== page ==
2 Minutes With … John Glasgow and Jonathan Kenyon of Vault49

On their BLM posters, Smirnoff and Casatera designs, and celebrating 20 years in business

With his background as a printmaker and street artist, John Glasgow leads the creative vision for brand design agency Vault49: to integrate brand strategy with image-making to deliver bold artistic solutions that disrupt everyday experiences and delight consumers. Jonathan, with a background as a street artist as well, guides the agency's strategic direction and client partnerships. He is dedicated to delivering transparent, actionable brand strategy that unearths powerful ideas to transform brands and businesses.

We spent two minutes with John and Jonathan to learn more about their background, their creative inspirations, and recent work they've admired.

Tell us...

Where you grew up, and where you live now.
  • John Glasgow (JG): I grew up in Shepherd's Bush, London. I've lived in Bed-Stuy, Brooklyn, going on 20 years now. I decided to move to Bed-Stuy because I wanted to live where Biggie Smalls was from.
  • Jonathan Kenyon (JK): Grew up in Huddersfield, U.K., now live in New York.
How you first realized you were creative.
  • JG: When I only achieved one GCSE at secondary school (high school), and that was an A in Art & Design.
  • JK: I always knew I had a talent for drawing and painting, but that's different from realizing I was creative, at least by my definition. Growing up in a working-class environment, being good at drawing didn't mean much; it was just a way to keep myself occupied. When I asked my careers advisor at age 15 whether I could have a job that involved drawing, I was told that, at best, it meant I could have a vocational career as a sign writer. It wasn't until I had the good fortune of interning with a graphic designer at age 17 that I realized that my ideas were appreciated and I developed the self-belief that I had creative talent, not just practical skill.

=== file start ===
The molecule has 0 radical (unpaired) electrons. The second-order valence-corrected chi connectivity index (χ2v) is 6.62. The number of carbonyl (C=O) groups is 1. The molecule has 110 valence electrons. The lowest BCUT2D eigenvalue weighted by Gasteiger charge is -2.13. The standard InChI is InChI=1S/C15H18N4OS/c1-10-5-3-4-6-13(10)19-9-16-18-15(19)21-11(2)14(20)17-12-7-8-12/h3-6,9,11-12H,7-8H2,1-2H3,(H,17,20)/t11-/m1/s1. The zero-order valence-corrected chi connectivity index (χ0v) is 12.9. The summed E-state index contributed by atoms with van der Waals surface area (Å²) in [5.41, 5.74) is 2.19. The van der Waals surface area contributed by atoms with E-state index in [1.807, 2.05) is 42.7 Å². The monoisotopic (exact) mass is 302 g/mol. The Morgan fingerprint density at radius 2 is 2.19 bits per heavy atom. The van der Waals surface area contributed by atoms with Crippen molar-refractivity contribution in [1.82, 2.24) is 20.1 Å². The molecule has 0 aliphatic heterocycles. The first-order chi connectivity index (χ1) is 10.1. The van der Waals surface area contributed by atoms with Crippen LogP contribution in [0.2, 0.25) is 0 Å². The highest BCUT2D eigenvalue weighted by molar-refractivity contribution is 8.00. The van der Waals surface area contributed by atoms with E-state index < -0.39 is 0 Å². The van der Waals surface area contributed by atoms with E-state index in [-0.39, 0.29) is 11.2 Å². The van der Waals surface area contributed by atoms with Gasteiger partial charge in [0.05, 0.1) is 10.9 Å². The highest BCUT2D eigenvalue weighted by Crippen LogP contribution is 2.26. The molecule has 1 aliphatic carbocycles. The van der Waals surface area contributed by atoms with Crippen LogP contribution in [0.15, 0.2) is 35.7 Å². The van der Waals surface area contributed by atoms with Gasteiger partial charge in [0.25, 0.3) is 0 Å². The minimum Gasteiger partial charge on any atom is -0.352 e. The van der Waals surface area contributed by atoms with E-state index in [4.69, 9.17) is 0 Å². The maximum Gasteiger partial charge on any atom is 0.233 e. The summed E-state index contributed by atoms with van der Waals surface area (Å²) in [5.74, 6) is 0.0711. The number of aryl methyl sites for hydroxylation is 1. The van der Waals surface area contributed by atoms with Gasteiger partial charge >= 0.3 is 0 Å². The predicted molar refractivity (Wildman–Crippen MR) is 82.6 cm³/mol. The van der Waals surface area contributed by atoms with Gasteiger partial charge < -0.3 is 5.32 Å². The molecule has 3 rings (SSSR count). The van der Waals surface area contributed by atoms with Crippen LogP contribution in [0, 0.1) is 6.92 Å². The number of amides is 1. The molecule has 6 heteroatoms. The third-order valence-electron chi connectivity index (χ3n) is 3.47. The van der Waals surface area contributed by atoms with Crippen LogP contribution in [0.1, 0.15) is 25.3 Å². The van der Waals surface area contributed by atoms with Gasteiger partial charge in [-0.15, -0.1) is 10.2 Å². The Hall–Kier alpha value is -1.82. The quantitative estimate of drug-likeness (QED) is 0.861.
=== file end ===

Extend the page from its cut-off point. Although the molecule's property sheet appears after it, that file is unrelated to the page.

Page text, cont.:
A person you idolized creatively early on.
  • JG: Andy Warhol. I loved his brave approach to portraiture, bold use of color, and how he had the confidence to reimagine iconic celebrities and everyday consumer brands with a provocative twist.
  • JK: I was in awe of children's TV artist and presenter Tony Hart. This might sound trite, but I truly idolized him and would practice and copy everything he did. He made art playful. My upbringing was full of rules; even the way I was guided to draw and paint was to render imitations of real life faithfully. Tony Hart made messy art, and I loved that.
A moment from high school or college that changed your life.
  • JG: Meeting this guy in the screen printing studio at London College of Printing who decided to give me some premature advice on my work before I had laid down all my colors, then he realized I knew what I was doing. That person has been my business partner and best friend for 21 years now.
  • JK: At the age of 19, I was drifting. I had a job selling double-glazed windows, I had my own car, and more money to spend at the pub than my friends. Then I broke my leg, spent six months in a full-leg plaster cast, and many more months on crutches. Breaking my leg was the best thing that could have happened to me. It stopped me in my tracks. I lost my job, and there was nothing to do except sit still. I picked up my pencils and paintbrushes for the first time in a couple of years and built a portfolio of work, and I applied to the London College of Printing to study graphic design. In the years that followed I had some incredible life experiences and met my future business partner.
A visual artist or band/musician you admire.
  • JG: Bob Marley, Kate Bush, Sade. They were all innovators in their respective genres—reggae, pop and soul.
  • JK: Nick Cave. The man has depth and authenticity, makes profound music, and does not give a fuck.
A book, movie, TV show or podcast you recently found inspiring.
Your favorite fictional character.
Someone or something worth following in social media.
  • JG: Williams Chechet, an artist using collage to remix traditional Africa imagery in a modern context.
  • JK: The mythologist and storyteller Michael Meade.
How Covid-19 changed your life, personally or professionally.
  • JG: It's made me want to connect with people more, to check in and see how they are doing. And it also helped me open up and talk more about how I was feeling, in both my professional and personal life.
  • JK: I am learning to become more connected to my body and to listen to what it has to tell me. For so long I took pride in the responsibility and workload I was able to carry on my shoulders and figured that if I wasn't showing outward signs of stress or dropping any balls, I was doing well. Then the responsibilities of running our agency throughout Covid nearly broke me. I learned to look inwards and realized a lot had to change! It's a work in progress.